28 Days Later…

28 Days Later PosterCombine two different plot setups, create a new twist on an old genre. In retrospect it seems obvious, though I don’t know for certain if there are examples of this particular combination before this 2002 film from Danny Boyle. On the one hand, 28 Days Later… is a zombie survival film. On the other hand, the zombies in this case aren’t true undead; not raised by magic or even unknown means, but are instead living people who are infected by a terrible plague. This plague, the “Rage virus”, is an artificially created infection which is let loose after a group of activists destroy a laboratory experimenting on primates; we know what the activists are doing there, but we’re never told just what the lab is doing with the virus, although a scientist speaks of trying to find a cure. Perhaps it’s something they’ve weaponized, or perhaps it’s something they’ve stumbled across but was previously isolated.

Either way, the result is the same. This contagion, which spreads through saliva or blood, soon spreads throughout Great Britain — and, it is rumored, the world. With an infection time that can be measured in seconds, it rapidly wipes out most of the population. Jim (Cillian Murphy) is an ordinary man who wakes up from a coma in the hospital only to find that he is a man virtually alone in a city of the dead.

28 Days Later Pic

I’m an American, but I’m 93% certain this isn’t normal for London.

Jim eventually finds a few other survivors: the gruff Selena (Naomie Harris) and the friendly Frank (Brendan Gleeson) and his daughter Hanna (Megan Burns). The four attempt to leave the dangers of the city to find some sort of sanctuary away from the infected. As with the classic Night of the Living Dead, or the later Zombieland, the focus on a small group with distinct personalities does a lot to humanize the film. The audience quickly learns to care for these characters, and because of this the film is more than just a violent scare-fest.

The film does have its scares, of course. In a way, the Rage virus is more frightening than a traditional zombie apocalypse. One doesn’t have to worry about the dead, but the living… including those that one is fighting alongside. Certainly infectious plague zombies have been done before; I remember the rule about “if you’re bitten by a zombie, you become one” being known even on the playground in the 80s. But the Rage virus is more frightening because not only can it also be spread by a blood splatter landing in a vulnerable place, but it also acts quickly. There are no heroic walks into oblivion, taking down other zombies before one turns in this film; infection takes hold in seconds, leaving just barely enough time for one’s friends to finish an infected person off before they become a danger. It drives home not just the horror of being hunted, but the body horror of disease that is common to “outbreak” films (such as Contagion or, well, Outbreak) but less common in typical zombie apocalypse films.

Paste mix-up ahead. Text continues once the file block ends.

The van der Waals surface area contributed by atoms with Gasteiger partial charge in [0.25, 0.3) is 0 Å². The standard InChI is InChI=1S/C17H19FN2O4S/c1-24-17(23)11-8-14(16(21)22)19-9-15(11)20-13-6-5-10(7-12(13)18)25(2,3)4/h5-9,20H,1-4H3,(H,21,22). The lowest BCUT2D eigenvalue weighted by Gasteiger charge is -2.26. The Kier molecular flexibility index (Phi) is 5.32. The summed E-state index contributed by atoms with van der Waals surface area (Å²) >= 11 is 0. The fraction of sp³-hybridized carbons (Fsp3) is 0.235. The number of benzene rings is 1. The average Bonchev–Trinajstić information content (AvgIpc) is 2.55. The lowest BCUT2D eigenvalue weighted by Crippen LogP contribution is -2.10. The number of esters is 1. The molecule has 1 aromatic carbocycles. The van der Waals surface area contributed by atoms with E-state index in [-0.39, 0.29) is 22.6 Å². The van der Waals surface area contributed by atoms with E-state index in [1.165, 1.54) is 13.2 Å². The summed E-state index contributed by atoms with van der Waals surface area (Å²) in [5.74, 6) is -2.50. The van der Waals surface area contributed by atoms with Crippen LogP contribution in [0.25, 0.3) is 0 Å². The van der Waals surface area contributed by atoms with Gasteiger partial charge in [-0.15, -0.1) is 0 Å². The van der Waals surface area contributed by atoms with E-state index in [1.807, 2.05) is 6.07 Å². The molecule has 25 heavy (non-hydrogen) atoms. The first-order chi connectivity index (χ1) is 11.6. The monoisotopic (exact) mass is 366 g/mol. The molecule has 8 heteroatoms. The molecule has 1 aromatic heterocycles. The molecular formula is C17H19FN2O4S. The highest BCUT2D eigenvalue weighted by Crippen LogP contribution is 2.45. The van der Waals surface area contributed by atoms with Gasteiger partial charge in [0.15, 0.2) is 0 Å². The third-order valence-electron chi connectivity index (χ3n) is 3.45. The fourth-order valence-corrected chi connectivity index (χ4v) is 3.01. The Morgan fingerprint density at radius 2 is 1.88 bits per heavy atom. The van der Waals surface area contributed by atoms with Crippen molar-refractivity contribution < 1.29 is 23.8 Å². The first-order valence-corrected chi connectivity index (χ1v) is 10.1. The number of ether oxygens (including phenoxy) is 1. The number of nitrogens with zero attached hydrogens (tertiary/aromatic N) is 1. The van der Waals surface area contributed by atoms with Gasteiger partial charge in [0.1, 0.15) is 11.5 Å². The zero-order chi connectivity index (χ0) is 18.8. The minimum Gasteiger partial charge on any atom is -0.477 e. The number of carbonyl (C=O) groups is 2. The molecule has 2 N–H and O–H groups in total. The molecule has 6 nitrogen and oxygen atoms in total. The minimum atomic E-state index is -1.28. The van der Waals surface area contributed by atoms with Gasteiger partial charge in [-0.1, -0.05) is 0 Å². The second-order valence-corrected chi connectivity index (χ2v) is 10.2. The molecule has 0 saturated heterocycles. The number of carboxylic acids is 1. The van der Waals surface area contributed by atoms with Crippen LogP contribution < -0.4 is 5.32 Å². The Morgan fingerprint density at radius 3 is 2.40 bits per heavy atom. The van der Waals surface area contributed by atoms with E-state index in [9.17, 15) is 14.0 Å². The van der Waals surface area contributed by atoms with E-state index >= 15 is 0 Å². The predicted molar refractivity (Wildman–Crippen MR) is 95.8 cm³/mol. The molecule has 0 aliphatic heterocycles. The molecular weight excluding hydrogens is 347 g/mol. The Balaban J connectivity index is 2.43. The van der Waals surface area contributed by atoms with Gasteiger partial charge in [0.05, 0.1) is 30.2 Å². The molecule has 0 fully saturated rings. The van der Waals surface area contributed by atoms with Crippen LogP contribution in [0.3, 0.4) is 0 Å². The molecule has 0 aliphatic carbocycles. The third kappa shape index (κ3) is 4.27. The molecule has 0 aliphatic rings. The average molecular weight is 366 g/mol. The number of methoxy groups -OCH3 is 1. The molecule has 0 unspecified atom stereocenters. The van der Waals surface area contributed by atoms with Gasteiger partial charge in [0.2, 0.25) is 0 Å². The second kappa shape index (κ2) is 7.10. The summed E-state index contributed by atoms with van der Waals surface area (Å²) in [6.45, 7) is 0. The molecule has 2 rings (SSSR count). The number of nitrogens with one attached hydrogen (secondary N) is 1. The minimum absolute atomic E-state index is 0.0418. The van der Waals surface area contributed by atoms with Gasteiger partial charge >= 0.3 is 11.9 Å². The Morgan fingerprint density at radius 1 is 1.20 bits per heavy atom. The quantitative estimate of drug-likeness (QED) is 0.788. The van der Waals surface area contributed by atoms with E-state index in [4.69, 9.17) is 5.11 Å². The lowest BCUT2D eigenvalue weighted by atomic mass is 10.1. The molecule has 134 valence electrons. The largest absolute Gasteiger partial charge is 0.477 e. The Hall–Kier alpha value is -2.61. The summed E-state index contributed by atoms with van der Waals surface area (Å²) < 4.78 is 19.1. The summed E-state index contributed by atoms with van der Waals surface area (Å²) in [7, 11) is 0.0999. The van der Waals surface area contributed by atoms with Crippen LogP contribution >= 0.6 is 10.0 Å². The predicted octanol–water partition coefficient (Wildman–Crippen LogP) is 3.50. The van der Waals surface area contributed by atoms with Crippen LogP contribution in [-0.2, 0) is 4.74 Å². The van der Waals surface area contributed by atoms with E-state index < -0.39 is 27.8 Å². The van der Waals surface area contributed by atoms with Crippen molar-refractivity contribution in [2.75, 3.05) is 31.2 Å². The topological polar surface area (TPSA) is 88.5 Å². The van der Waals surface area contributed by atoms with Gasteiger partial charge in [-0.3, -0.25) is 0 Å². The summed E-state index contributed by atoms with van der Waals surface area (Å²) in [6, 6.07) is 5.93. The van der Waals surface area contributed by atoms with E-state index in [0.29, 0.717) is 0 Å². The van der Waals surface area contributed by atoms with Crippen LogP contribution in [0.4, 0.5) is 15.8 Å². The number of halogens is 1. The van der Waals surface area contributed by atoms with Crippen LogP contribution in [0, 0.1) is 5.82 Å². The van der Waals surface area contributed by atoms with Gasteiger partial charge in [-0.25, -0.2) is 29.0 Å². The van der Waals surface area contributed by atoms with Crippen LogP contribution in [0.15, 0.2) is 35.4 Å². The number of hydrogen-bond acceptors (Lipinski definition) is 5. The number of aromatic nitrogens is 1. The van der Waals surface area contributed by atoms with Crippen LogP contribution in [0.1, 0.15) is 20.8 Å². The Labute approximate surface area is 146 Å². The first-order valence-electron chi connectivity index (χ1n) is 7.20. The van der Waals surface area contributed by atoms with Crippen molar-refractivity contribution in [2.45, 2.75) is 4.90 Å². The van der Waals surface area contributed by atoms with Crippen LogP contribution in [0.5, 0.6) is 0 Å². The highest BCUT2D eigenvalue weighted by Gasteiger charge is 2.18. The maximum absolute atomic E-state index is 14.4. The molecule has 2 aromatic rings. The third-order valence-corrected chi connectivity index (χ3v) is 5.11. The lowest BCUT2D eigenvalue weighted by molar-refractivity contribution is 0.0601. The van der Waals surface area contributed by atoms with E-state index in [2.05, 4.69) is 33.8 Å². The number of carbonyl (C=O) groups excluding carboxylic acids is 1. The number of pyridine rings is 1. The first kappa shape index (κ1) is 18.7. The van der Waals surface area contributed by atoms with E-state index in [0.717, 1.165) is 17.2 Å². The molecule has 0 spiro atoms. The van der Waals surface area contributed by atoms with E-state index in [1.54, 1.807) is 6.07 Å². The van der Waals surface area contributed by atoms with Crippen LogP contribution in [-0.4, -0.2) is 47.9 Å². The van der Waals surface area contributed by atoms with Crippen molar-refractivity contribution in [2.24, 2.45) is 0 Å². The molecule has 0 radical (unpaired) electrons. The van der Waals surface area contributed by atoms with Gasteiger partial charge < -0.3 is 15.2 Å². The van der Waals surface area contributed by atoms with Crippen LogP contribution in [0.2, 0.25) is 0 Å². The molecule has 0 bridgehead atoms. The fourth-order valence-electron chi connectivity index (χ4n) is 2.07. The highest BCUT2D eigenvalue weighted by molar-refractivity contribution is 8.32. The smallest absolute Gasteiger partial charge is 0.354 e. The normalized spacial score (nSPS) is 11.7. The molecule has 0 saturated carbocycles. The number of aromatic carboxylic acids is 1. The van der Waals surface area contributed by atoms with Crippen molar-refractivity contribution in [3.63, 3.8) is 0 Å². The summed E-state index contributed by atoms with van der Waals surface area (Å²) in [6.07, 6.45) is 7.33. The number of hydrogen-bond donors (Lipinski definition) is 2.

The film does have one notable flaw, though, and that is its use of shaky cam when an infected attacks. As usual, it appears to be intended to raise the excitement level and the fright level; also as usual, it fails at this and instead just makes it hard to figure out what’s going on until after it’s happened. Just have the cameraman hold it steady, if you would, Mr. Boyle.

That flaw aside, 28 Days Later… is a smarter film than most of its genre, with characters that a person can care about and a bit of thoughtfulness peppered in here and there.

Rating: 4 Pumpkins

About Morgan R. Lewis

Fan of movies and other media
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7 Responses to 28 Days Later…

  1. le0pard13 says:

    Ah, the good old days when you introduce an interesting twist of zombies and it seemed fresh, and a little terrorizing. One of my favorites by Boyle (and yes, shaky cam is extremely annoying, and a little nausea-inducing for a few of us). Fine look at this, Morgan.

  2. Dan O. says:

    Good review Morgan. Love this movie so very much and consider it to be one of the best horror flicks ever. Or, at least, my favorite.

  3. Spikor says:

    This movie blew me away after watching it in theatres. The old man and I talked about it for weeks and weeks afterward.

    Just some bullet points about why I love it so GD much.

    The lonely walk through London is absolutely perfect.

    First appearance of fast zombies. A total game changer which really, really amps up the threat level.

    Gleeson and Murphy are phenomenal in this movie.

    By the end of the film it’s Die Hard meets Death Wish with zombies.

    Mailer was fantastic. Day of the Dead did something similar, but Romero’s insistence on learning zombies makes it seem like he really doesn’t understand what made the monster he popularized/redefined so terrifying.

    You can take your pick of X-men or Blade when talking about what saved comic book movies in the wake of Batman & Robin, but this movie is pretty much singularly responsible for the modern zombie genre’s revival.

    I’m one of those schmucks that actually thinks shaky-cam works for this movie.

    • The fast zombies are definitely a great point, and I think it’s notable in that so much of what’s come since has assumed that as the new standard. It makes a big difference. When I watched the 1990 remake of Night of the Living Dead, the slowness was even noted by Barbara (as opposed to the original): “We could just walk right past them!” Well… yeah. Sort of dispels the fear some when you realize that. Putting the speed in puts the fear back.

  4. Pingback: Halloween Haunters 2015 Roundup | Morgan on Media

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